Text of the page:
To people in the industry, Kinect is a miracle. Kinect surprised everyone, not with its technology, but its price. The device uses an infrared depth sensor to detect and capture body motions. It's long been used in missiles and we'd never seen the sensor in consumer products because each one cost US$10,000. But an Israeli company called PrimeSense brought the price down to US$100 and sold the technology to Microsoft. Microsoft limits the official support of Kinect to its Xbox 360 console - they won't let you hook it up to a PC. That's a marketing strategy that nobody buys, of course. Kinect was hacked within a week of going on the market. Every technologically savvy computer engineer I know wants to lay his hands on it. In Kinect, they see a portal to the future. Kinect will change the way we use computers, as profoundly as the mouse did. The mouse changed the way we worked with computers. Without the mouse, there wouldn't be Windows or any other graphical user interface. But soon you won't have to sit in front of a monitor and labour over a keyboard and mouse. You will need to just wave a hand, nod your head or snap your fingers in the living room, kitchen or toilet and the computer will understand what you need. That's the vision that guides and stimulates our team when we write software. The technology is not only a new way of gaming, but a new way of living. Even Microsoft has begun to see it, by releasing a software development kit for researchers this month.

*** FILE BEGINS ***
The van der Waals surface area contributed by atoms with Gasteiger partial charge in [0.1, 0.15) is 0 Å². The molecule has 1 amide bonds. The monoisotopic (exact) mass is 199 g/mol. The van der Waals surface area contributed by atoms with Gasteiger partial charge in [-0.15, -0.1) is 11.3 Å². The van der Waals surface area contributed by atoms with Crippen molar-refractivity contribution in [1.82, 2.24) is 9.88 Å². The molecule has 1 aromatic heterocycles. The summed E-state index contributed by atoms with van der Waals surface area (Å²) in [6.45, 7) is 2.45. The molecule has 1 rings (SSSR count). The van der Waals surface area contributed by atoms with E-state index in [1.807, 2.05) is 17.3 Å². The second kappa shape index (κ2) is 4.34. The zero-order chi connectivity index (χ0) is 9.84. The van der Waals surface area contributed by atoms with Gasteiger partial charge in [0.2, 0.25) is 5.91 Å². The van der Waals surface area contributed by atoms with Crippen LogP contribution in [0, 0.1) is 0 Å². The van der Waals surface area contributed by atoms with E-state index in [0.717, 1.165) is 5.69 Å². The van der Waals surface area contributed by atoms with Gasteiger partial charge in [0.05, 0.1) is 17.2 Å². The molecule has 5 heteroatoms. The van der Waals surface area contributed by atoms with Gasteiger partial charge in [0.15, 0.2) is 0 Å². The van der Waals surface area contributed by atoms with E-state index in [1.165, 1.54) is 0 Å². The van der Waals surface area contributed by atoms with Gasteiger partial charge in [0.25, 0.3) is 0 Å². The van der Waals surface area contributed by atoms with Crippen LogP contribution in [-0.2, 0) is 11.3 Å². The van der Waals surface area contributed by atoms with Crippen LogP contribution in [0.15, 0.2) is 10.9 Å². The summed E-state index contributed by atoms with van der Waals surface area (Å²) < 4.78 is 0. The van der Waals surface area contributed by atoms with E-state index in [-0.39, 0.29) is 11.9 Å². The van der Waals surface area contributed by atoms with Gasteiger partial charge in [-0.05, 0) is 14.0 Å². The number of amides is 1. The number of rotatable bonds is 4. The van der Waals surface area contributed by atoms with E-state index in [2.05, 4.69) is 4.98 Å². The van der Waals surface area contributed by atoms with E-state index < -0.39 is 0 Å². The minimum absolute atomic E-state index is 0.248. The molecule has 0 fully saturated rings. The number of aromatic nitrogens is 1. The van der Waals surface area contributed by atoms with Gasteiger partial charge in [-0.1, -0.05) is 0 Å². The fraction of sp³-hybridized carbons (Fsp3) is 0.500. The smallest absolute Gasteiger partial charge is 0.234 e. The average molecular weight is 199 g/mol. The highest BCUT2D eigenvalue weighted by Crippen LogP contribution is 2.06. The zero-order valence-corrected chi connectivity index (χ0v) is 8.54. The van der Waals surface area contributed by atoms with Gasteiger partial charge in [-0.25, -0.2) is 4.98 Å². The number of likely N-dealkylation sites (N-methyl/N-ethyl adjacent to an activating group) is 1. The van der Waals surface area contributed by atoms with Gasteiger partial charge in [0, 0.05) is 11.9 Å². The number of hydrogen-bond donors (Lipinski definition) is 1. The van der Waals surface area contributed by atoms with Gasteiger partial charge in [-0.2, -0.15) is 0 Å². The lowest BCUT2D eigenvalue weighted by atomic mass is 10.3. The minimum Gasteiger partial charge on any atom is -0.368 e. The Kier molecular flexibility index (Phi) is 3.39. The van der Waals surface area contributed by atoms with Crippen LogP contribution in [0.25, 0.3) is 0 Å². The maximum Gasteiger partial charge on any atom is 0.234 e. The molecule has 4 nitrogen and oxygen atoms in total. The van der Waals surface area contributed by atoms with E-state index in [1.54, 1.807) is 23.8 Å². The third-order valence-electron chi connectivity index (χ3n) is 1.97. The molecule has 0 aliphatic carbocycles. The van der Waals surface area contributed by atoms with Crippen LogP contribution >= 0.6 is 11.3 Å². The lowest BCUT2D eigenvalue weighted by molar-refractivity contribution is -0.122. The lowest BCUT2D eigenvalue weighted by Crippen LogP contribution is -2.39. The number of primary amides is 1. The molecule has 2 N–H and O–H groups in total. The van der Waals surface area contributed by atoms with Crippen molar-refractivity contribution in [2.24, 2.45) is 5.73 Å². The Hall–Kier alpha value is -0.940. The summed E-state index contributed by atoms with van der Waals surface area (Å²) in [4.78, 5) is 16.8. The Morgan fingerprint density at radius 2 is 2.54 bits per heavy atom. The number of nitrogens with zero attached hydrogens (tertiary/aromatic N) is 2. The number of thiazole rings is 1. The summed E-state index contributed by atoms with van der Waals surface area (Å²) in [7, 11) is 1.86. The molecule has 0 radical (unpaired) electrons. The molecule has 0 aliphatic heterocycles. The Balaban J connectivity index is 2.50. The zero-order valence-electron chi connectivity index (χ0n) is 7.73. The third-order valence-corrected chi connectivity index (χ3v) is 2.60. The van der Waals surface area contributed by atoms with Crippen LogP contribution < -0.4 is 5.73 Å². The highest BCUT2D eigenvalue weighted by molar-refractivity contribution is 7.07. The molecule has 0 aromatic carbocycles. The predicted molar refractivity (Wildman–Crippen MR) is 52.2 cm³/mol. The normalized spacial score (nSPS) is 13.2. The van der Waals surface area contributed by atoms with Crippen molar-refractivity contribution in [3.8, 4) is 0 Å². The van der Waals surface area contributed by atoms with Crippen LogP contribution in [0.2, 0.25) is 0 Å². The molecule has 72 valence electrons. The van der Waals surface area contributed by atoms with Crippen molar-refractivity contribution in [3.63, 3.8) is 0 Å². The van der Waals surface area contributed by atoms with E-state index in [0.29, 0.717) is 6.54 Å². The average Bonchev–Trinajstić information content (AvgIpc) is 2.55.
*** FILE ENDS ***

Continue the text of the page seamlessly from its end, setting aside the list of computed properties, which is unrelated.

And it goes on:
Is it difficult to develop Kinect-related games or applications on the mainland?
From the technological point of view, start-up companies from China and software giants overseas are competing on the same ground. The technology's application in civilian products is so new that nobody has more ideas or experience than others. That gives small players in China some advantages - we don't have an established business to distract us. We are betting every penny in our pocket, every second of our time and every neuron in our brain on Kinect. And in China, we are not alone. Since we released the game last month, several hi-tech companies in Guangdong have contacted us with keen interest. That is really encouraging. When I put our team together and started the company last year, we focused on 3-D game engines. We are a bunch of geeks obsessed with spatial algorithms. We worked hard and came up with an awesome product. We took it to some big gaming studios and they were impressed. But big companies are reluctant to change when they have big cash streaming in from established pipelines. The arrival of Kinect changed the landscape of the gaming industry overnight. We were elevated to the same ground and compete head-to-head with giants. We are not only developing new games but exploring the application of Kinect in virtual reality. For instance, our programme can easily be adopted for office use. Keynote speakers no longer need to use a pointer or keyboard to control their PowerPoint presentations. They can just wave a hand and the page will flip instantly, making a boring lecture lively. Our biggest problem is that we don't know how many Chinese families are using Kinect. We know there must be a lot, but nobody has an exact number. All Xbox consoles on the mainland are smuggled in and sold on the black market, and so is the Kinect. The government should lift the ban soon, or China will miss another industrial revolution.